I yo my friend BOIBLOG about 15 times on the way to the train station.
It is “yo,” the absence of reason, the sound of a simply occupying and desperate stimulus.
Congrats: YA got all the words that I wanted to teach YE And—yo!
I yo AIRGORDON and the rest of my yo friends when I wake up for no discernible reason, other than to assert my existence.
In the past several months, talk of a technology bubble has become more commonplace even as yo!
"yo' has plumb nerve to tackle a hold-up under them circumstances," he observed.
"yo' think I never had no orthodonture, whatever thet is," he said.
I rackon his life is as sweet to him as yours is to yo', Massah St. John.
"yo' am rich woman now, ma'am," he said in his thick, fruity voice.
I'm jes' mentionin' this to yo' to show yo' that thar's reason in my advisin' yo' to keep clar o' this district.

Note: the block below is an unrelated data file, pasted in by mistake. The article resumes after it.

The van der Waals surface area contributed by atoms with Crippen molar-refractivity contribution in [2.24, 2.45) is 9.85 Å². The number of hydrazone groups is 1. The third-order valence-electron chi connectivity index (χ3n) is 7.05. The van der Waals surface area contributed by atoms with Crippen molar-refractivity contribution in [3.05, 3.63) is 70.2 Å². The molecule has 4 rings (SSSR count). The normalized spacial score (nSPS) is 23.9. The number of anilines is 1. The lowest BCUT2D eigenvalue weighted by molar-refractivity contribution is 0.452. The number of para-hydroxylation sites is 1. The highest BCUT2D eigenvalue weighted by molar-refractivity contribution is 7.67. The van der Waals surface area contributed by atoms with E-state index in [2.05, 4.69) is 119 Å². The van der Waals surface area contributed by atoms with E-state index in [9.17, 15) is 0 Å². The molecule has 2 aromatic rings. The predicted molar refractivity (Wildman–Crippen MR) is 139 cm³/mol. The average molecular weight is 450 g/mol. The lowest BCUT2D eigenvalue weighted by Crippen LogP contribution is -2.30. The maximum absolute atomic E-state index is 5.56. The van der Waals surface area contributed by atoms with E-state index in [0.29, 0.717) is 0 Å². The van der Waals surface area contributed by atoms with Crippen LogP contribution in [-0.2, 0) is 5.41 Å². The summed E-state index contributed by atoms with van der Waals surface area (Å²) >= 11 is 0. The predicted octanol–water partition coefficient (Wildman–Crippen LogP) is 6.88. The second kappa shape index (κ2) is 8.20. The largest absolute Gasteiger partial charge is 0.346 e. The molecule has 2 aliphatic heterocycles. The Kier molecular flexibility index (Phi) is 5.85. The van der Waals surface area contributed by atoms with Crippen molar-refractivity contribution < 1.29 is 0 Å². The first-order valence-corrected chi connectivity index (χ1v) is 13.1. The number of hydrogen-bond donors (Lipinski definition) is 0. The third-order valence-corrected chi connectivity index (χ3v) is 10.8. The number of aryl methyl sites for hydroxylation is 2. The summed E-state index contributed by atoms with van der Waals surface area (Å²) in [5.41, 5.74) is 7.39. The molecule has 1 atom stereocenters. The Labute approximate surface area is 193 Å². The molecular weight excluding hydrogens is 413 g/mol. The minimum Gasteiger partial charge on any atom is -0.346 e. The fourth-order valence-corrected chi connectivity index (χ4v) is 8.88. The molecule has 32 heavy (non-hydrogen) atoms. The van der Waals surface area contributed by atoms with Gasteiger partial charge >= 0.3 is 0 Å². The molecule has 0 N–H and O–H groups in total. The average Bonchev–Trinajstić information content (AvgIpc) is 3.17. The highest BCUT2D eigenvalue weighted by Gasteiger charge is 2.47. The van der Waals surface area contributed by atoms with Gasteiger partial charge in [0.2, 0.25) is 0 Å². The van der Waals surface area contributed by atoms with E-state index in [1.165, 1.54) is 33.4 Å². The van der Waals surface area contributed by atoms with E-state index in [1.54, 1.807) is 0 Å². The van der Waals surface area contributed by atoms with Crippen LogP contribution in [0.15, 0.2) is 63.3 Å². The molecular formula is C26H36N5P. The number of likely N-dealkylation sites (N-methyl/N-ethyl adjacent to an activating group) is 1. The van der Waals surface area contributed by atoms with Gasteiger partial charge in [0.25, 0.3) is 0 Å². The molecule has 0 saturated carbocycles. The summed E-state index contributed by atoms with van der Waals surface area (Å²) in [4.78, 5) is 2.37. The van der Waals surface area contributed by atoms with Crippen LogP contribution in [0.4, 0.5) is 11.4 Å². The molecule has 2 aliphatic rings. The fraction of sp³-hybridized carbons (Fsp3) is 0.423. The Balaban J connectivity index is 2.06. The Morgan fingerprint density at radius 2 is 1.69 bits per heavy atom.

as a greeting, 1859, but the word is attested as a sailor's or huntsman's utterance since early 15c. Modern popularity dates from World War II (when, it is said, it was a common response at roll calls) and seems to have been most intense in Philadelphia.
A greeting or said to get someone's attention; hey: Yo, dudes and babes!
[1859+; even though yo and yoho are very old utterances, found by 1420, the recent revival of yo as a primarily black interjection has spawned comment; Ernest Paolino of Philadelphia, indignant because a New York writer had claimed the syllable for New York, recalls it from the 1930s as shortening of walyo; in the WWII Army it was the common form of here! used in responding to roll-calls]